Saturday, November 30, 2013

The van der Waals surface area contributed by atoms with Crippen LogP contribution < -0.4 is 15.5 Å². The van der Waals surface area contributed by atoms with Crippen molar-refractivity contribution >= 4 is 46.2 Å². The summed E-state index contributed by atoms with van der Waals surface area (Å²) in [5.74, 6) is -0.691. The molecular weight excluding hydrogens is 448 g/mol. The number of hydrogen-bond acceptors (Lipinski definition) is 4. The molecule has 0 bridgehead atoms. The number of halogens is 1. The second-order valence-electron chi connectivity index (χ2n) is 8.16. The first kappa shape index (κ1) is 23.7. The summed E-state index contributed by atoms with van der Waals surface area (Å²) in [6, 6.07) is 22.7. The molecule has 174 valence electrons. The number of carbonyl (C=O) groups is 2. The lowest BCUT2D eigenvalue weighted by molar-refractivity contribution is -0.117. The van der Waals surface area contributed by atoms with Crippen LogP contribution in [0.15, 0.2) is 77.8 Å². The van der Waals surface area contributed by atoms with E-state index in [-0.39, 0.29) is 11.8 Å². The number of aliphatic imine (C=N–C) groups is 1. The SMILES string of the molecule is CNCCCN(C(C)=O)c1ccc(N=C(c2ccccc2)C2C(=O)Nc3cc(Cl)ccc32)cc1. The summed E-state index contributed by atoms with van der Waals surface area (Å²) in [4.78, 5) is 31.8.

Theodore of Mopsuestia and his writings were declared anathema by an ecumenical council, even though the pope was reluctant to do this, preferring rather to condemn only part of his writings and leaving untouched reputation of the man(who was considered orthodox while he was alive). Was the pope's opinion on this matter a better one? After all, if excommunication primarily manifests the medicinal aspect of punishment and is a call of repentence, what point is there to anathematizing or excommunicating other than to express a strong disapproval of a person (or his teachings)? How can he be condemned after death, when he has already before the judgment seat of God but was also considered orthodox while he was alive?